U.S. Open Ams: Representing the 99.7 percent of golfers
The 14 Amateurs Playing the 2017 U.S. Open
The 14 Amateurs Playing the 2017 U.S. Open

By Art Stricklin, for AmateurGolf.com

ERIN, Wisconsin (June 14, 2017) – Texas amateur Scottie Scheffler will be one of 14 amateurs who tees it up Thursday in the 117th U.S. Open at Erin Hills Golf Course, but the incoming University of Texas senior said he will be playing for more than that when he tees it up against the best players in the world for America’s national golf championship.

Related: U.S. Open: Tee times for the 14 Amateurs in the Field

“In a sense we’re playing for all the amateur players in golf. We all stick together and amateurs are the backbone of golf,” Scheffler as he dodged raindrops for his final practice round. “I want to do well, but I think we all want each other to do well.”

This will be the second-straight U.S. Open as an amateur for Scheffler -- having made it through sectional qualifying two years in a row. He says the second year should be easier than his first time where he missed the cut at last year’s Open at Oakmont Golf Club outside of Pittsburgh.

“I won’t be as nervous this year and I think I know what to expect. It’s going to be a fun week,” he said, with his sister Callie as his caddy.

California mid-amateur Stewart Hagestad also he was counting on less nerves this week after capturing low amateur honors at the 2017 Masters.

“After what I did in April, I think the nerves will be less. The players are the same and the ball still doesn’t know who’s hitting it.”

Hagestad said he has also had a look at the Amateur field this week at Erin Hills and feels there is plenty of competition if he is going to get his second-straight low amateur title in a major.

“There are so many good amateurs out here with guys like Brad Dalke, Maverick McNealy, Scottie Scheffler and so many others you will have to play good to advance. We all have the same goals to win and compete. I would like to do well enough (this year) to not have to qualify next year.”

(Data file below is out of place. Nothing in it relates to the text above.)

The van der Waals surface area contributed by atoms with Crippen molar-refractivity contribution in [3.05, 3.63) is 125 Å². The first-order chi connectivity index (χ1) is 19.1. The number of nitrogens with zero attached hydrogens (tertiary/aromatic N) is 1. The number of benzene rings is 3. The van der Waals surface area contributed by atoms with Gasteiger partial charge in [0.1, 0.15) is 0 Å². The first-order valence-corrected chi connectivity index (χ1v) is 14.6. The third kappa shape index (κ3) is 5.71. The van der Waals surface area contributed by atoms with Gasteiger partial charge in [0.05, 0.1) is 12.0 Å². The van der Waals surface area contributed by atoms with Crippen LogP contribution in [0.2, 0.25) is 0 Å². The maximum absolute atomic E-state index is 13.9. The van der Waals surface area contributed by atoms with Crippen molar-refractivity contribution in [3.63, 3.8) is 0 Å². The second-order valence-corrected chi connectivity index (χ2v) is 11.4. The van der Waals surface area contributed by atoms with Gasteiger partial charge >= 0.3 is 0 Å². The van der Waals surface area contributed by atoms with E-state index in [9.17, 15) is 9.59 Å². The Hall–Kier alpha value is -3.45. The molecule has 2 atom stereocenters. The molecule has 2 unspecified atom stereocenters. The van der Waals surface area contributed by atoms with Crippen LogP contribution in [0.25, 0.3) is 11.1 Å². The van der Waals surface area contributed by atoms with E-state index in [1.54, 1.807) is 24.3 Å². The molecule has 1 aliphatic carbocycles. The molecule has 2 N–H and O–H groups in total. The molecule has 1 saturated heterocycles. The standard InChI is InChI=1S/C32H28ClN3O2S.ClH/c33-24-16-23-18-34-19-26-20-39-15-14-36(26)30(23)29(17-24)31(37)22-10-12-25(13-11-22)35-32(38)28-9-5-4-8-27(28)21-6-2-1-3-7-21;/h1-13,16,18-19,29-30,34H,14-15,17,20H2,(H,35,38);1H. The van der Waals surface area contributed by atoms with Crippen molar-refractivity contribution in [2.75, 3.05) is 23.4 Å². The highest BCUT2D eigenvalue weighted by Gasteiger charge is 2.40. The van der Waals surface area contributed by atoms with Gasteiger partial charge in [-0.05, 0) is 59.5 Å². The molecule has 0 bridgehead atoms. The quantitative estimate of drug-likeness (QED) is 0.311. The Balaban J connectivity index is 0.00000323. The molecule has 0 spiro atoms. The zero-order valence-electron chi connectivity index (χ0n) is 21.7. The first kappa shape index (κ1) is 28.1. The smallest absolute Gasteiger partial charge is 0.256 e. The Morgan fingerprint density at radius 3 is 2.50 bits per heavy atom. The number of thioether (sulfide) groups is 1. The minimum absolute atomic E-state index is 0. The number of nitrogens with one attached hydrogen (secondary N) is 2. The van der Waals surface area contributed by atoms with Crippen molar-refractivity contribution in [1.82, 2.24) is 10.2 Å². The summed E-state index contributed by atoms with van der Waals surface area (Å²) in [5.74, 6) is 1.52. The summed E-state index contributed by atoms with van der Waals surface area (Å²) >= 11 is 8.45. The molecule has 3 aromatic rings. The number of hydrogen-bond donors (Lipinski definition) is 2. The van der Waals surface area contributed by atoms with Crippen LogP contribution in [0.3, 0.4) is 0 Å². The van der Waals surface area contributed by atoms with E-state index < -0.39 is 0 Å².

Note: The top-15 and ties at a U.S. Open (pro or amateur) are exempt for the following year. Houston, Texas amateur Walker Lee has been inspired by golf legends, present and past, in his first U.S. Open quest this week.

He played with past U.S. Open champion Rory Mcllroy in a nine-hole practice round Monday after signing up for the round on a clubhouse computer, along with fellow amateur and future Texas A&M teammate Cameron Champ, and called it a great learning experience with the Irishman.

“I just basically followed him around for all nine holes to see how he approaches the course and his game. He hits it so long and straight out here, I don’t see how he could ever be over par.” During Thursday’s first round, Texas golf legend Jack Burke, Jr., is planning a rare U.S. Open visit along with his wife to see Lee, who he has mentored for years. Burke turned 94-years-old on January 29.

“It will be special to see him here and thank him for all the things he has done for me.”


The U.S. Open is the biggest of the 14 national championships conducted by the USGA. Open to amateurs and professionals.

The USGA intends to make the U.S. Open the most rigorous, yet fair, examination of golf skills, testing all forms of shot-making. The USGA prepares the course after careful consideration of 14 different factors.

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